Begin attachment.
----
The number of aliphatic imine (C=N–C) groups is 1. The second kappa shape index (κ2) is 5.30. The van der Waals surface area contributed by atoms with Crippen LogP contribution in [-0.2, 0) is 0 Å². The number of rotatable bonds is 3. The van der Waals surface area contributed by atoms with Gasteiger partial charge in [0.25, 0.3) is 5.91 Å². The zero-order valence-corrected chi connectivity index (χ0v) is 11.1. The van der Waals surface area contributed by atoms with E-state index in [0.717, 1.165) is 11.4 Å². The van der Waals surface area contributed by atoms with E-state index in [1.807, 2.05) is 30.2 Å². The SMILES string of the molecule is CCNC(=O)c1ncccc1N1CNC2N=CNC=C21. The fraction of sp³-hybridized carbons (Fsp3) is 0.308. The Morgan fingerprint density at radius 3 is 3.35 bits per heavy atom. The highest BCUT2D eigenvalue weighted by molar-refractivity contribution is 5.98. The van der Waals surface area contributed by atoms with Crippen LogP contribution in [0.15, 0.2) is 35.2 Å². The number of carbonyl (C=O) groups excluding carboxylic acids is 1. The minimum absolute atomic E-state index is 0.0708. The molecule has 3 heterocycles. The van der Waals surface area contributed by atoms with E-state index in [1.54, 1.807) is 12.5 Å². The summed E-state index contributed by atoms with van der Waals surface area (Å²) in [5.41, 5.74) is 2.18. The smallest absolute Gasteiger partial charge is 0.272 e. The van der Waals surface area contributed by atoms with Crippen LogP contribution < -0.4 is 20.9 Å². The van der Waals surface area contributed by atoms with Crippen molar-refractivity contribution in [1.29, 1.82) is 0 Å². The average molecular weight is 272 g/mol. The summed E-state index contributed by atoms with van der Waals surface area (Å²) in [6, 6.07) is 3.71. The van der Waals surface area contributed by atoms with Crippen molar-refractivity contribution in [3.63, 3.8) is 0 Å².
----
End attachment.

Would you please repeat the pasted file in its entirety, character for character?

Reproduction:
The number of aliphatic imine (C=N–C) groups is 1. The second kappa shape index (κ2) is 5.30. The van der Waals surface area contributed by atoms with Crippen LogP contribution in [-0.2, 0) is 0 Å². The number of rotatable bonds is 3. The van der Waals surface area contributed by atoms with Gasteiger partial charge in [0.25, 0.3) is 5.91 Å². The zero-order valence-corrected chi connectivity index (χ0v) is 11.1. The van der Waals surface area contributed by atoms with E-state index in [0.717, 1.165) is 11.4 Å². The van der Waals surface area contributed by atoms with E-state index in [1.807, 2.05) is 30.2 Å². The SMILES string of the molecule is CCNC(=O)c1ncccc1N1CNC2N=CNC=C21. The fraction of sp³-hybridized carbons (Fsp3) is 0.308. The Morgan fingerprint density at radius 3 is 3.35 bits per heavy atom. The highest BCUT2D eigenvalue weighted by molar-refractivity contribution is 5.98. The van der Waals surface area contributed by atoms with Crippen LogP contribution in [0.15, 0.2) is 35.2 Å². The number of carbonyl (C=O) groups excluding carboxylic acids is 1. The minimum absolute atomic E-state index is 0.0708. The molecule has 3 heterocycles. The van der Waals surface area contributed by atoms with E-state index in [1.54, 1.807) is 12.5 Å². The summed E-state index contributed by atoms with van der Waals surface area (Å²) in [5.41, 5.74) is 2.18. The smallest absolute Gasteiger partial charge is 0.272 e. The van der Waals surface area contributed by atoms with Crippen LogP contribution < -0.4 is 20.9 Å². The van der Waals surface area contributed by atoms with Crippen molar-refractivity contribution in [1.29, 1.82) is 0 Å². The average molecular weight is 272 g/mol. The summed E-state index contributed by atoms with van der Waals surface area (Å²) in [6, 6.07) is 3.71. The van der Waals surface area contributed by atoms with Crippen molar-refractivity contribution in [3.63, 3.8) is 0 Å².